Guns and Roses: Arizona and Utah Move to Adopt State Guns
State flower, state motto, state song and now ... state gun?
Call it shots fired. Two states have officially moved to declare state firearms in 2011, less than two months after the Arizona massacre that left six dead and Rep. Gabrielle Giffords (D) grievously injured on January 8th.
In both states, Utah and Arizona, the bills seem likely to become law.
The Utah legislature took up a bill certifying the Browning Model 1911 automatic pistol as the official gun of Utah just 10 days after the shooting that rocked the nation. Used by military or law-enforcement personnel since being introduced 100 years ago this March, the pistol would join a long line of Utah state symbols, from the bird (sea gull) to fruit (cherry) to rock (coal).
When the measure is signed by the state's governor, it will be the first time in American history any state has elevated a firearm into a state symbol.
State Rep. Carl Wimmer, a Republican who had introduced the bill in December, encountered little public opposition during the debate on it after the shooting in Tucson. At a late January hearing, five people spoke in its favor and one against; an amendment hearing a week later was similarly lopsided. "Representatives, this bill is very simple," Rep. Wimmer told his fellow lawmakers in late Jan. "This is a once-in-a-century opportunity.... This particular firearm is regarded as the finest handgun in the history of the world."
Wimmer emphasized that adopting a state gun wasn't a big deal and that state symbols exist "to capture a portion of state history."
During a House floor debate on the bill, Rep. Carol Moss, a Democrat, joked that when she was elected, she was told to never speak against guns. But she went on to ignore this advice, despite what she described as her background as a Second Amendment rights defender from a hunting family.
"This is the scenario I'm envisioning," Rep. Moss said. "I'm talking to an elementary school class, first, second graders, older even. And we talk about things that are important about government ... the state bird, the state symbols.... They're fun and they're engaging for kids. I'm envisioning kids coloring, drawing pictures of, answering quizzes about a gun.... It seems insensitive to me at this time, when many people are mourning the death of six people in Tucson and the serious wounding of Gabrielle Giffords, a friend of mine." She called the bill "inappropriate."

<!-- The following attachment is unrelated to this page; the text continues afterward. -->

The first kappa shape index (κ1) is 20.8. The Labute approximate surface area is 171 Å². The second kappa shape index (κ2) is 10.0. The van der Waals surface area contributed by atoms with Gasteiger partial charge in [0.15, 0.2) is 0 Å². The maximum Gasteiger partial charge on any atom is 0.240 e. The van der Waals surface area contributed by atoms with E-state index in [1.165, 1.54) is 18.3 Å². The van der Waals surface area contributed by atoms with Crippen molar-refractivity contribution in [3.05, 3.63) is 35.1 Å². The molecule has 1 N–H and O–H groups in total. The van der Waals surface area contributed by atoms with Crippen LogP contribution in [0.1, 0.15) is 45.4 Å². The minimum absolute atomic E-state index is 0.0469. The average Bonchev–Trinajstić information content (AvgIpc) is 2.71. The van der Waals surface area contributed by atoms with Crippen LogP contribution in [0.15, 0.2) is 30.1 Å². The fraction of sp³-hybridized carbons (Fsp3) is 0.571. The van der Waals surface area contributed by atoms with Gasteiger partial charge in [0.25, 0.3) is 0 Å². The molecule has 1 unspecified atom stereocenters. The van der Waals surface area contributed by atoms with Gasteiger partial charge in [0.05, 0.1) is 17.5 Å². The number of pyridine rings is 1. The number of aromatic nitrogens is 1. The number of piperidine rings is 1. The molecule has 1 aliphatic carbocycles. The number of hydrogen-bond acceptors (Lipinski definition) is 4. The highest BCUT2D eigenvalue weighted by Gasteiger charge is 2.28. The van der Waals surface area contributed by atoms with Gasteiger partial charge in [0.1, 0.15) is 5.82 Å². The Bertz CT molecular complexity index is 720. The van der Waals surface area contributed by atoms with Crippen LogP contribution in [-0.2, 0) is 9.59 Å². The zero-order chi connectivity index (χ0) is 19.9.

Others clearly disagreed. That day, the House passed the bill on for Senate consideration with 51 yay votes, 19 nos, and 4 representatives absent. It passed the Senate in early February and now awaits signature by Gov. Gary Herbert (R).
Meanwhile, 57 percent of Utah residents oppose such a measure, according to a poll conducted in early February (PDF).
In late February, Arizona legislators also offered that the state should have its own official state firearm: the historic Colt revolver.
SB 1610 is still being processed by the Arizona legislature, but all signs point to its passage.
Both Utah and Arizona legislators have said the moves are innocent attempts to honor guns of the past. Utah proponents of the bill stressed the Browning pistol's ties to the historic state figure and weapons innovator, John Moses Browning -- even as one of Browning's descendants, writing in a Salt Lake Tribune editorial, called the elevation of the pistol into a state symbol a "crassly political gesture" and "no honor." Arizona sponsors, for their part, have been quick to cite the rough-and-tumble days of the Wild West -- and made little mention of the tumult of 2011, courtesy of Jared Loughner's Glock.
While it is the case that some state seals and flags already feature weapons, such as a battle axe on Colorado's state seal or a militiaman's gun visible on Delaware's state flag, the historical context for such depictions is clear. Those symbols, as well, were designated much further back in our country's past (Colorado's seal in 1861, Delaware's flag in 1913). And the weapons depicted were never the focal point of these illustrations -- whereas these new measures single out, highlight, and celebrate the guns in question.
"It was mentioned that state symbols should be unifying," Rep. Wimmer said during a Utah floor hearing on the bill he sponsored. "I would challenge anyone to tell me," he said, referring to other state symbols, "how the astronomical system of Beehive cluster is unifying? Or how the cooking pot being the Dutch oven is unifying? State symbols are meant to be historical.... It's wonderful that we can have children in our schools learning about our state symbols."
Indeed, the new proposals reflect, more than anything else, the power of the American gun rights movement and the culture of fear about gun rights it has fostered, especially in the wake of the Tucson shooting. After Loughner's crime, many observers such as The Atlantic's own Edward Tenner noted a spike in gun sales across America. The Loughner shooting, not surprisingly, ignited a wave of fear among gun advocates about possible gun control measures, spurring advocates to act. Just last week, Texas Republicans moved toward making the state the second to allow students to conceal and carry weapons on campus.
The first state to pass a concealed carry law for students? Utah.